Are you grappling with a difficult verse in the Bible? And are you looking for a short, easy-to-read answer that really makes sense without explaining away the verse? Visit this page for a daily excerpt from IVP's Hard Saying series.
In John 5:28-29 Jesus is in a debate with the Judean Jews, talking about the authority of the Son of Man to command the resurrection of the dead. He then adds a comment that refers to the two classes of resurrected people, not as believers and unbelievers, but as "those who have done good" and "those who have done evil." Does not this indicate that eternal life is given on the basis of one's deeds? Is this not the very salvation by works that Luther and the other Reformers were so much against?
The first point that we should notice about this verse is that Jesus is indeed in a debate with a group of Jews, who were questioning his authority to heal a person on the sabbath. His central point is that his authority is far greater than that needed to set aside the sabbath. The healing was simply a sign of a more significant authority than they had yet seen: it is Jesus they will meet on the final judgment day! We must keep that point in mind, for the issues of faith and works are here actually peripheral to the main point Jesus is making.
Second, in saying what he says, Jesus is saying the same thing as any good rabbi of his time would say. Some of the dead were called righteous, for they had done good, and some of the dead were called unrighteous, for they had done evil. The resurrection was a time when God would set right the accounts, rewarding the righteous with "the age to come" (to use the rabbinic phrase) and barring the unrighteous from that happy kingdom. Thus what Jesus said would not have raised an eyebrow among the Jews. They knew that those who truly loved God obeyed the law and thus did good, while those who rejected God disobeyed the law and thus did evil.
However, third, Jesus is saying something much more profound than this. In John 5 Jesus has made it clear that the resurrection to life at the end of time is simply the logical conclusion of what Jesus is doing now, for after telling them that the Father has given him authority to raise the dead, Jesus adds, "I tell you the truth, whoever hears my word and believes him who sent me has eternal life and will not be condemned; he has crossed over from death to life" (Jn 5:24). In other words, Jesus is able to grant eternal life now, so his resurrecting people at the end of the age is simply an extension into the physical world of what he has already done in the present in the spiritual world. Notice that the only criteria for gaining eternal life now is "hears my word and believes him who sent me." Of course, this "hearing" means not simply to listen to, but also to accept and submit to the teaching of Jesus. One who does this is in fact believing "on him who sent me," for Jesus makes it clear that to reject him is to reject his Father.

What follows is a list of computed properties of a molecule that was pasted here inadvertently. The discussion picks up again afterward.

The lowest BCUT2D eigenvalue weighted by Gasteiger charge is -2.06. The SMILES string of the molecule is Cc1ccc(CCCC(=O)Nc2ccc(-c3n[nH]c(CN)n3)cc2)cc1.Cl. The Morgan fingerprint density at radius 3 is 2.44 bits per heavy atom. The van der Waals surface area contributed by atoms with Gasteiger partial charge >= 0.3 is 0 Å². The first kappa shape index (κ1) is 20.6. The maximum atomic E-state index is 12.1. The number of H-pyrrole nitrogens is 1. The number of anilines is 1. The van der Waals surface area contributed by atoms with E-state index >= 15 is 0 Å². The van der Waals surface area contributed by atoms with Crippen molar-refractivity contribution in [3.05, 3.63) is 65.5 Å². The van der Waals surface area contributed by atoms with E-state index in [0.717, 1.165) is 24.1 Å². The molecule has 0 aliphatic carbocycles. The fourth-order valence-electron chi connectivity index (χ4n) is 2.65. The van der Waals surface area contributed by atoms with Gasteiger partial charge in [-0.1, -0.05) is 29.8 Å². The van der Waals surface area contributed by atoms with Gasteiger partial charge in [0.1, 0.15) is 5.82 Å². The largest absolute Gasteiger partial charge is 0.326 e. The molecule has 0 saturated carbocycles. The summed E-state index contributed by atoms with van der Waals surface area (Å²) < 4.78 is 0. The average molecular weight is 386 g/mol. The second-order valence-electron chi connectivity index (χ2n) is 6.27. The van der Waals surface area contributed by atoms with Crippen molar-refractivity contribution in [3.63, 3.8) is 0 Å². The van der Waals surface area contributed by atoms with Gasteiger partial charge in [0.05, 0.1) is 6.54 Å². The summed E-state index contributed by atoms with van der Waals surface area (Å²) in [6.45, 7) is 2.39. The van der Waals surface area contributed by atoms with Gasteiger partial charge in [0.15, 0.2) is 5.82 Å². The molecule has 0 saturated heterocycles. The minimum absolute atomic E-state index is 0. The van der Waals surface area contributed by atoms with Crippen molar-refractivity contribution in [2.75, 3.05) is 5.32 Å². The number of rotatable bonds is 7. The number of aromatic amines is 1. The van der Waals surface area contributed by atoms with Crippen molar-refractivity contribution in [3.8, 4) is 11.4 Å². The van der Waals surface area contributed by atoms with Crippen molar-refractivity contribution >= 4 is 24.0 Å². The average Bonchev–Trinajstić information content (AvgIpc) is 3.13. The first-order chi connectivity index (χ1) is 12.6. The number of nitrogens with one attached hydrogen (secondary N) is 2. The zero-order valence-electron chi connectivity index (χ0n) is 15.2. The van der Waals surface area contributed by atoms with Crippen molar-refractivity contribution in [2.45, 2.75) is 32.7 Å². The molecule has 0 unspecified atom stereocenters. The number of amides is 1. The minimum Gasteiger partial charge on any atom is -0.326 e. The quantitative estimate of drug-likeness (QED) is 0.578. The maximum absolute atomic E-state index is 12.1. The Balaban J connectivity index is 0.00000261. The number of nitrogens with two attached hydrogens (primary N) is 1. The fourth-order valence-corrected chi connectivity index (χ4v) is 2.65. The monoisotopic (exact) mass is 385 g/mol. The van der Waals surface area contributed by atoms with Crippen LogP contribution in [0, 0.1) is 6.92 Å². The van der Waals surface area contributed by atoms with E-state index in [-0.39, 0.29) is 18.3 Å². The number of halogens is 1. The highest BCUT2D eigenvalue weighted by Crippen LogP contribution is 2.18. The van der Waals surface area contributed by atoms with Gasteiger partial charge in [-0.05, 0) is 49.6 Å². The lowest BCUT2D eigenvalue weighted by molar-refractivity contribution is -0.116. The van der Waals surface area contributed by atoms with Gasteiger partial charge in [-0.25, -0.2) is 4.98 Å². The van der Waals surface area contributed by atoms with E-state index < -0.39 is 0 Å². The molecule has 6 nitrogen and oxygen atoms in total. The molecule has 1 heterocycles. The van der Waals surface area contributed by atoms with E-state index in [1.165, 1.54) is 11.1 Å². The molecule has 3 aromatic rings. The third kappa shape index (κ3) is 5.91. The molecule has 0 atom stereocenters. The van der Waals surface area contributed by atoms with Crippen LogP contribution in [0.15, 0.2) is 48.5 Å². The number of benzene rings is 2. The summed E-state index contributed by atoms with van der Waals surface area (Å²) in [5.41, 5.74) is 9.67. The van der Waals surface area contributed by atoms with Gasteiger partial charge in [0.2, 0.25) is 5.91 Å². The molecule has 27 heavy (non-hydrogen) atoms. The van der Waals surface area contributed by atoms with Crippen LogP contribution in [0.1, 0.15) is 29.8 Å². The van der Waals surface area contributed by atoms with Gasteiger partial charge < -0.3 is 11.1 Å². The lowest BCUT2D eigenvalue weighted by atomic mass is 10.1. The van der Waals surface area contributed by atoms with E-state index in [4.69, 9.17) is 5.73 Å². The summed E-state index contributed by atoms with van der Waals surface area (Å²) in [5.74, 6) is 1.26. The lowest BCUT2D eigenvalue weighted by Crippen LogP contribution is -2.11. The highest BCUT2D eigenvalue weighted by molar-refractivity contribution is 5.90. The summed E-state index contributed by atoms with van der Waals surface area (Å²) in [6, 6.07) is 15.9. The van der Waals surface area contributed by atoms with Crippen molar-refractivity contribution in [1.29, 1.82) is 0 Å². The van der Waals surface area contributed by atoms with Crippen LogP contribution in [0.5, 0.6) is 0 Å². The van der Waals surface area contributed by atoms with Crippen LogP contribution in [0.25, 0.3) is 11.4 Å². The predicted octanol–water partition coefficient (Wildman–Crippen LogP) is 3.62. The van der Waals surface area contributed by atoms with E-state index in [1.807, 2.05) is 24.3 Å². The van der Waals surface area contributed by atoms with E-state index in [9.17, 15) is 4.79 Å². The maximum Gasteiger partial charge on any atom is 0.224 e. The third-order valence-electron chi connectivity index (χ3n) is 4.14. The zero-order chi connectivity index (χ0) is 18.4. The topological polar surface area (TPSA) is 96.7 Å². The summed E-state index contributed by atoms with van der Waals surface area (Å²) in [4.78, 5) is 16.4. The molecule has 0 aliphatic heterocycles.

What is said here about how one gains eternal life has already been said in John 3:17-21. In that section we discover that those whose deeds are evil reject Jesus, while those whose deeds are good "come into the light." Yet what leads to condemnation or salvation is whether or not one "believes in" him ("believes in" could better be translated "entrusts oneself to" or "commits oneself to," for it is not mental assent to certain doctrines that is being talked about). In John 6:28-29 Jesus amplifies what he has said on the other two occasions. The works of God are defined as a single work: to believe in Jesus. If we accept this definition, we see that those whose deeds were evil would be those who rejected Jesus and those whose deeds were good would be those who accepted Jesus. One's attitude toward Jesus becomes the central criterion of whether one is good or evil.
Yet this is not to say that behavior is totally separated from salvation. Jesus is also the one who said, "If you love me, keep my commandments" (Jn 14:15 KJV). In other words, saying that one is committed to Jesus (or believes in Jesus, to use the traditional language) without actually obeying Jesus is so much useless hot air. It is the heart that counts, and the heart is seen in one's actions. This is why 1 John will say that those who love Jesus will not continue to sin (see 1 Jn 3:6, 9). Real love, real faith leads to a life that shows it. Yet the life is the result of commitment, the result of eternal life residing in the person, not the cause of it.
So is John teaching salvation by works? The answer is no. That is, not unless committing oneself to Jesus is the work that one is talking about. Those who do good are those who believe on Jesus (and probably also, in Jesus' mind, those who accepted God's previous revelation and died before Jesus came); those who do evil are those who reject Jesus. This underlines that Jesus is the source of eternal life now, as well as the Judge at the end of time. Indeed, we could picture judgment day as Jesus calling out for all the dead to rise. Some rise and come toward him, drawn by their previous commitment to him. Others rise and turn away, for they have rejected that voice and in that sense are judged already. The one group comes to him who is life itself. The others reject life and thus choose death. What makes all of the difference is not whether one has sinned this or that sin, but whether one has committed oneself to Jesus.